The focus for most firms is to get their customer to convert. Whether it’s a visit, a click, or a purchase, conversions come in many different forms but they are the ultimate goal. Sometimes this conversion can take weeks. Other times the conversion can be immediate. Conversions are just like falling in love. There are some that fall in love at first sight. Others can take many months. Everyone is different.
|(Source: Inviting Smiles)|
In love, there is no secret love potion to cause two people to love each other. There is no Cupid flying around shooting arrows causing people to love. The same goes for conversions. There isn’t a magic potion that unlocks the secret of how to convert people. Almost everyone is converted differently. As such, in creating a marketing strategy, several different campaigns have to be implemented. This is called multitouch or multi-channel funnels; there are multiple touches by the user before they are converted or there are multiple channels through which they arrive at conversion.
For example, a user might take a path similar to this in his/her process to conversion:
- Day 1
- See a banner ad for the first impression but didn’t click
- Day 7
- Do a organic Google search for the product
- Visit the site and sign up for email promotions from the company
- Day 14
- See the product featured on a friend’s Facebook news feed
- Day 21
- See a sponsored tweet from the company while surfing Twitter’s timeline and click on the link that leads to a YouTube video about the product
- Watch the YouTube video and take no further action
- Day 28
- Receive email promotion directly from the company
- Day 35
- See a banner ad on Yahoo
- Click on the banner ad and visit the website
- Make purchase and become a converted customer
As we can see, the process can be very lengthy. It can be almost impossible to determine exactly when the customer finally fell in love and converted. They could have been converted on Day 7 but didn’t pull the trigger until Day 35. Or it could have taken them the full 5 weeks to finally become a paying customer. For companies, it becomes very important to diversify their strategy, as it is not clear through which channel their customers will come. They must also determine which of the many channels is the most successful in conversions so that they can best allocate their marketing dollars.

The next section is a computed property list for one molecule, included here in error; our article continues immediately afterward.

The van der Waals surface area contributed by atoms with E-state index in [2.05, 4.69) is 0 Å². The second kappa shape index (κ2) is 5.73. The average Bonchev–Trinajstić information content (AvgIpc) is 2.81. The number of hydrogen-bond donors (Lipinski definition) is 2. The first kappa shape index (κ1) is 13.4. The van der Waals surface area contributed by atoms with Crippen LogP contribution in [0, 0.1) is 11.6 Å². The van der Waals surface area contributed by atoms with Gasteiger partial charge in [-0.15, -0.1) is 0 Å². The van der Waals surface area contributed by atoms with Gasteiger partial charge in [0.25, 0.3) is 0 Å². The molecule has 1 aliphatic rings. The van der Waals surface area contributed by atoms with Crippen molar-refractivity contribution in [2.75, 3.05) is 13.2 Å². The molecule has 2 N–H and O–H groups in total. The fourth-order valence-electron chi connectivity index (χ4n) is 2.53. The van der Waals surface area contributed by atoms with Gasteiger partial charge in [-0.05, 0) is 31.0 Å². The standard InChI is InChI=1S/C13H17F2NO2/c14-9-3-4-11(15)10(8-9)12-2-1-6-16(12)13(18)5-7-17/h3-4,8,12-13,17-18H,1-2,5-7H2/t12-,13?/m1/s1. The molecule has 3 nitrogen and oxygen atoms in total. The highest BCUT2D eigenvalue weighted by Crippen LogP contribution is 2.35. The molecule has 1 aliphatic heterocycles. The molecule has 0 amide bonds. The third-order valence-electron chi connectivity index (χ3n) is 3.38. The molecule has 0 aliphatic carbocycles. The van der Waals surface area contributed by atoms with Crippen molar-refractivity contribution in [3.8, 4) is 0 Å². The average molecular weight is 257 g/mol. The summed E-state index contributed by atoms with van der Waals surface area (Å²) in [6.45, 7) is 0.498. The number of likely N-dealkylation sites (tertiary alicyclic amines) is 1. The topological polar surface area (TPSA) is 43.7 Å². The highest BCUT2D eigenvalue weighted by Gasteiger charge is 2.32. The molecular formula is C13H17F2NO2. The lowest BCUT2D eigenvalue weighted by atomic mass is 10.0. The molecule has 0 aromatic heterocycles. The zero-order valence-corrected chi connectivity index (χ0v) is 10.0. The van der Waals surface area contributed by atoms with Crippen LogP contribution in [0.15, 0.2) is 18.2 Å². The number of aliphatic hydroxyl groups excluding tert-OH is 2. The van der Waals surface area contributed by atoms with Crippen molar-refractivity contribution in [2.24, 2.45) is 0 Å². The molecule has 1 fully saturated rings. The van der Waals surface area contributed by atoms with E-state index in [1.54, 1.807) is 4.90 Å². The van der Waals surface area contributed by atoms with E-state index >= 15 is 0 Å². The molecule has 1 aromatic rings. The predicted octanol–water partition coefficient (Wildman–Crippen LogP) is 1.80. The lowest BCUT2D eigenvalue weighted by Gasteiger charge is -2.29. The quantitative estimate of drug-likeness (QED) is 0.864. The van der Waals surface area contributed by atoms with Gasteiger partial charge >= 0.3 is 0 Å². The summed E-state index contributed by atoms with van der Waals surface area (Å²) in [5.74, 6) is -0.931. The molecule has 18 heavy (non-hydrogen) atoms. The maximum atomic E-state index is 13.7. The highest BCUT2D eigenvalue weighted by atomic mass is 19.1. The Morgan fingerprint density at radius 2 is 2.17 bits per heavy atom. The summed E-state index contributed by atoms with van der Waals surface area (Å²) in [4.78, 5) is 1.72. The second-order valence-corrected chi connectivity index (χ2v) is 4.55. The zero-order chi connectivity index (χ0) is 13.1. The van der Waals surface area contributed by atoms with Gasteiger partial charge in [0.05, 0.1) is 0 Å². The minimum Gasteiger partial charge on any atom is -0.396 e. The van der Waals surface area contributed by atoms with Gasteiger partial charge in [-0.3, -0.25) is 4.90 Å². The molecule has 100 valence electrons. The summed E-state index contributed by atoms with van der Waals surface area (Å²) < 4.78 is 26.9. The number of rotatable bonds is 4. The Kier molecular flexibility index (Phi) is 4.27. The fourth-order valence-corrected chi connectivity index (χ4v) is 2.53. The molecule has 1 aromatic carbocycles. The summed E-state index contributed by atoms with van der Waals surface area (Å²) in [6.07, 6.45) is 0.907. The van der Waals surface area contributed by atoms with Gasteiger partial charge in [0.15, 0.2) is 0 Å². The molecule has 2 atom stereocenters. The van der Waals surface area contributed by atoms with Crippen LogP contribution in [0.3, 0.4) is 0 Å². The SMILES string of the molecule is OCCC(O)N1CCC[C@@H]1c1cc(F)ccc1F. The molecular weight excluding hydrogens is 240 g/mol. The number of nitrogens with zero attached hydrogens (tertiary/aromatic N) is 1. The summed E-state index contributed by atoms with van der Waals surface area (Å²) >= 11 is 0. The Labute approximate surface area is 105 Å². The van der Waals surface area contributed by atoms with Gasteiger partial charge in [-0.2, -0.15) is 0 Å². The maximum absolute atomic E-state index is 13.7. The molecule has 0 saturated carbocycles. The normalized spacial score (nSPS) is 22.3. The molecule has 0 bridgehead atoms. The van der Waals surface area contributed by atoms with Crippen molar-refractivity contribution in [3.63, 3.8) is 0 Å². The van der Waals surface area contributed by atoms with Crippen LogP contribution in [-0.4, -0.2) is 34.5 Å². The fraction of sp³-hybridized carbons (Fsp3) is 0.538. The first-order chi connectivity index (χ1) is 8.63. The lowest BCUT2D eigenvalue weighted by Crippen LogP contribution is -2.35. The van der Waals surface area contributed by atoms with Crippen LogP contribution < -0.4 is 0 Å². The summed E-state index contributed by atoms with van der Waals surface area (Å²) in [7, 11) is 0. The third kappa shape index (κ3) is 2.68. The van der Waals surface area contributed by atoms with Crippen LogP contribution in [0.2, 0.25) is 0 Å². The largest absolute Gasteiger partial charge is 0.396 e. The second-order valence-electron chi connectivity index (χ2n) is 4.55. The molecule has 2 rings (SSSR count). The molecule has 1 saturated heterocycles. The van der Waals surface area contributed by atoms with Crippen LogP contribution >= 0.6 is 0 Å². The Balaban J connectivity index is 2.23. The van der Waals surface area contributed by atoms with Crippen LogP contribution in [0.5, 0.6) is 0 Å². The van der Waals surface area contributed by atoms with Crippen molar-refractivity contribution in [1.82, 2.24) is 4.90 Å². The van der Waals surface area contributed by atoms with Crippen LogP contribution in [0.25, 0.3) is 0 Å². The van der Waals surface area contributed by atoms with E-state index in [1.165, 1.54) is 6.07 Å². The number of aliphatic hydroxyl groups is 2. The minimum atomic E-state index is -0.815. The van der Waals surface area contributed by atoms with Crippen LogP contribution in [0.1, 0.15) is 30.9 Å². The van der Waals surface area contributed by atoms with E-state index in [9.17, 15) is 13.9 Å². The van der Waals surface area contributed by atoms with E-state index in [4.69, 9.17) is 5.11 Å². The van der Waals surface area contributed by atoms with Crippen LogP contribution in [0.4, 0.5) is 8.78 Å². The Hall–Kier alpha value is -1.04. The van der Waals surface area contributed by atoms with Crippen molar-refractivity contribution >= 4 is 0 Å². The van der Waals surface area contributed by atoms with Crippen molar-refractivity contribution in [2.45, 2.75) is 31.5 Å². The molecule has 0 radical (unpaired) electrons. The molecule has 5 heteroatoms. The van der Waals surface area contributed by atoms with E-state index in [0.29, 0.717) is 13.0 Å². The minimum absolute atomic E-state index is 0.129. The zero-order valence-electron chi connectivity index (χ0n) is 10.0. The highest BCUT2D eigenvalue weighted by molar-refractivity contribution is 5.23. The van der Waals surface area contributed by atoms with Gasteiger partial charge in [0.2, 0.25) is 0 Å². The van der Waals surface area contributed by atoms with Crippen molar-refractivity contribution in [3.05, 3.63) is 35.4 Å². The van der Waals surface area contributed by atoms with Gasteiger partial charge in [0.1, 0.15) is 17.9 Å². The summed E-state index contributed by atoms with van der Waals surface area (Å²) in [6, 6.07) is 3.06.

Who gets the credit?
We all want to take the credit. These multiple touches and channels lead to the issue of attribution. The attribution problem is knowing who deserves the credit for the conversion. Just like George, Google, Yahoo, Facebook, Twitter, and the actual company itself can all claim to deserve at least some of the credit in the conversion in the example above. They all possibly contributed in the user falling in love and as a result, feel like they deserve some of the revenue.
The most common and standard model to an attribution problem is Last-Click Credit. In the example above Yahoo would receive the credit for the customer’s conversion, as they were the last click. Even though there were several other impressions and touches before the Yahoo banner ad, the last channel receives the revenue credit.
As web analytics develops in 2013, there are more and more tools that are available to help better distribute credit among different channels. Now that Google Analytics is available to everyone, more and more website owners have the ability to better track credit and solve the problem of attribution. Google Analytics gives users the ability to choose the model that best fits their situation and allows them to allocate their budget accordingly. Here are a few of Google’s models that give users something more than just the Last-Click Credit model:
This is just the beginning. Attribution modeling that addresses the multiple channel issue is just part of the story. Going forward there are other issues that will arise. Mike Shaw from comScore pinpoints the challenge of web analytics. “Analytics providers need to adapt to this changing digital world to become a trusted resource for understanding cross-platform consumer behavior and enabling multi-platform unification of all data” (Source: The Drum). As analysts try to understand the true value to each little piece of content on the web through the many interconnected channels, it will become more and more important to unify that data. The current attribution models still don’t paint the whole picture and can’t tell us how users are falling in love but it's definitely a start.
- Kaushik, A. (2010), Web Analytics 2.0, Indianapolis, IN: Wiley Publishing, Inc.